The president and chief executive officer of RTI International is Victoria F. Haynes. Haynes became president of RTI in 1999, years after beginning her professional career with Monsanto Research Corp. and the BF Goodrich Company. Haynes also serves on the advisory boards of three major U.S. government laboratories: Sandia Engineering Research Foundation, Los Alamos National Laboratory, and the Pacific Northwest Laboratory.
RTI’s vice president of international business development at the time of the Iraq murders was Aaron S. Williams. Williams came to RTI from a high-ranking position at USAID. President Obama appointed Williams director of the Peace Corps in August 2009. Williams’ position with RTI and the Iraq murders was not raised during his Senate confirmation hearing, which one Peace Corps web site dubbed “a veritable love-fest” that “lasted a few minutes less than an hour.”

Serving alongside Haynes and Williams on RTI’s senior staff is the non-profit’s chief of staff and executive vice president of international development, Lon E. Maggart. Maggart, called “Bert” by those close to him, joined RTI in 1996, after serving, according to an RTI press release, a 30-year career in the U.S. Army, retiring as a major general. Maggart, who served as chief of staff for the Army’s First Infantry Division, in 1991 was commander of one of two brigades that mounted major assaults on Iraqi soldiers during the Persian Gulf War, playing a major role in the burial alive of between 80 and 250 Iraqi troops. Said Maggart on the incident to a reporter for the New York Times, “People somehow have the notion that burying groups alive is nastier than blowing them up with hand grenades or sticking them in the gut with bayonets.” Maggart explained that Army tanks outfitted with large plows buried the soldiers in Iraqi trenches. [2]

In addition to RTI’s controversial employment of mercenaries as “security personnel” for its own staff and employees in Iraq, RTI has also been caught up in what appears to be an unresolved controversy with USAID’s Office of Inspector General (OIG). In September 2003, OIG completed “a review to determine compliance with federal regulations in awarding [a $168 million contract] for Iraq sub-national governance and civic institutions to support to RTI.” [3]

According to OIG’s findings, following a thorough audit of RTI’s contract, USAID developed RTI’s contract to “justify spending the available funding of approximately $150 million within one year” instead of fashioning the contract to conform to the needs of the Iraqi people.
It was under this initial contract and with this funding that RTI subcontracted with URG for the services of “security personnel.”

RTI and URG Sued for Wrongful Death

"This is an extremely lucrative business that attracts a lot of bad people.
People are making huge sums of money in the war, and there is practically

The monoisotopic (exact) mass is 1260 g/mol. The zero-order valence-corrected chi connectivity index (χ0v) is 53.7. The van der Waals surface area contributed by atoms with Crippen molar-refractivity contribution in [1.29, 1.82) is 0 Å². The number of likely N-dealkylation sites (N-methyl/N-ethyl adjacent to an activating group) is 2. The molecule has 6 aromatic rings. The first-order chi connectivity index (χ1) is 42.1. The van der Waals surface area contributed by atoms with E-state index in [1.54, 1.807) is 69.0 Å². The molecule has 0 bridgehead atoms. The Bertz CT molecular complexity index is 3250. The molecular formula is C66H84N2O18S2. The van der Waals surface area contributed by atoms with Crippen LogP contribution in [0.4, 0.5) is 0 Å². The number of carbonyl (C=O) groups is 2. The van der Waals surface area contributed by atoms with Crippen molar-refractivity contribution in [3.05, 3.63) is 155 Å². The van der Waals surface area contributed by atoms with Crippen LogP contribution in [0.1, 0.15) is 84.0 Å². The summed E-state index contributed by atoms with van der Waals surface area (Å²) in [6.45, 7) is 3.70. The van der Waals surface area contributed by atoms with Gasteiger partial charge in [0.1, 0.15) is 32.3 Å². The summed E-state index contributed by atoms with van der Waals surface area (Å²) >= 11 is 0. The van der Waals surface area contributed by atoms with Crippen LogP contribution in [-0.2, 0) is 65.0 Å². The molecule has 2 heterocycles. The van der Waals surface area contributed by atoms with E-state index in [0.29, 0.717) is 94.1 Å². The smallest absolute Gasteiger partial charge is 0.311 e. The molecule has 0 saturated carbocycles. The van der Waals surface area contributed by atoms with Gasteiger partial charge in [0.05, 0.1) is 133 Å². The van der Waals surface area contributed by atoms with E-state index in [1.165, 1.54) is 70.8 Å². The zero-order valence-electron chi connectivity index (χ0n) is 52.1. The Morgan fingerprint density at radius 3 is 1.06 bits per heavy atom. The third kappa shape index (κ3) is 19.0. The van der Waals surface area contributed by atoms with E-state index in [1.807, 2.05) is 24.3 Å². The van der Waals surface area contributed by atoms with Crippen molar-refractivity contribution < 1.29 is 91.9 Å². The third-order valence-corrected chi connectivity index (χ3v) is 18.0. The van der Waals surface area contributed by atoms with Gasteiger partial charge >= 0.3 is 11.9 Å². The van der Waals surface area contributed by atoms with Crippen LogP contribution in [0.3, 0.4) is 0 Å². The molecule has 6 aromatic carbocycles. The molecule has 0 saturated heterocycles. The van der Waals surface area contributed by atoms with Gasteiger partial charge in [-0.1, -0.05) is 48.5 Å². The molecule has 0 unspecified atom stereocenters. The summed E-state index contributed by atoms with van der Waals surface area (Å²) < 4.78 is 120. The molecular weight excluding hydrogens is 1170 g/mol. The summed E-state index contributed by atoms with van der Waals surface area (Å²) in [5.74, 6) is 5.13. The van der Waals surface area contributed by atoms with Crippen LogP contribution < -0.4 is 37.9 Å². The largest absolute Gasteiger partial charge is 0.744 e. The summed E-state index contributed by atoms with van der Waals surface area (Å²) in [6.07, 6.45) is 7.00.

no oversight.
Paul Wolf, attorney

Paul Wolf, Attorney at Law

In April 2008, Washington, D.C.-based human rights attorney Paul Wolf filed a lawsuit against RTI International and URG on behalf of Jalal Askander Antranick, the father of Genevia Jalal Antranick, the woman who had been the front-seat passenger in the bullet riddled Oldsmobile. According to Wolf’s complaint filed in the U.S. District Court for the District of Columbia, Ms. Antranick was shot to death by URG employees despite that neither she nor the driver of the Oldsmobile, Mary Awanis Manook, posed any threat whatsoever to the UGG employees, who prior to the shooting “had just dropped off an employee of RTI and were returning to their base of operations.”

Wolf’s suit explains that Ms. Manook and Ms. Antranick “were returning home from church at the time of the incident.” Reads the filing: “An Iraqi policeman at the scene stated that the armoured [URG] convoy sped off ‘like gangsters’ after the shooting, leaving Ms. Antranick and Ms. Manook to die. The URG employees did not call an ambulance or otherwise try to rescue or assist the people they had just shot.”

The suit goes on to state: “This is not the first time URG employees have killed defenseless people in Baghdad. Last year, URG employees killed 72-year old Kays Juma when he failed to stop at a security checkpoint. On or about June 24, 2007, Defendant’s [URG] agents shot another civilian in the Karada neighborhood.” Kays Juma was an Australian and college professor who had lived in Baghdad for 25-years, and drove his vehicle on the same route nearly everyday for all of those years.

Finally, Wolf’s suit alleges, “Defendants [URG] have acted with evil and malicious intents in promoting their business interests at the expense of innocent human life. Defendants have earned, and continue to earn, huge profits for their work in Iraq.”

RTI and URG filed promptly to have Wolf’s suit dismissed. Wolf countered with filed opposition to RTI’s and URG’s motions to dismiss. Argued Wolf, RTI was “liable for aiding and abetting in the murder of the two women “because RTI was acting under color of state law in its work to reorganize the Iraq government.” Wolf argued further that RTI had “its own duty to Ms. Antranick regarding its hiring and supervising of URG” and that “it breached its duty, knew of the risk of harm it was creating and this was the proximate cause of Ms. Antranick’s death.”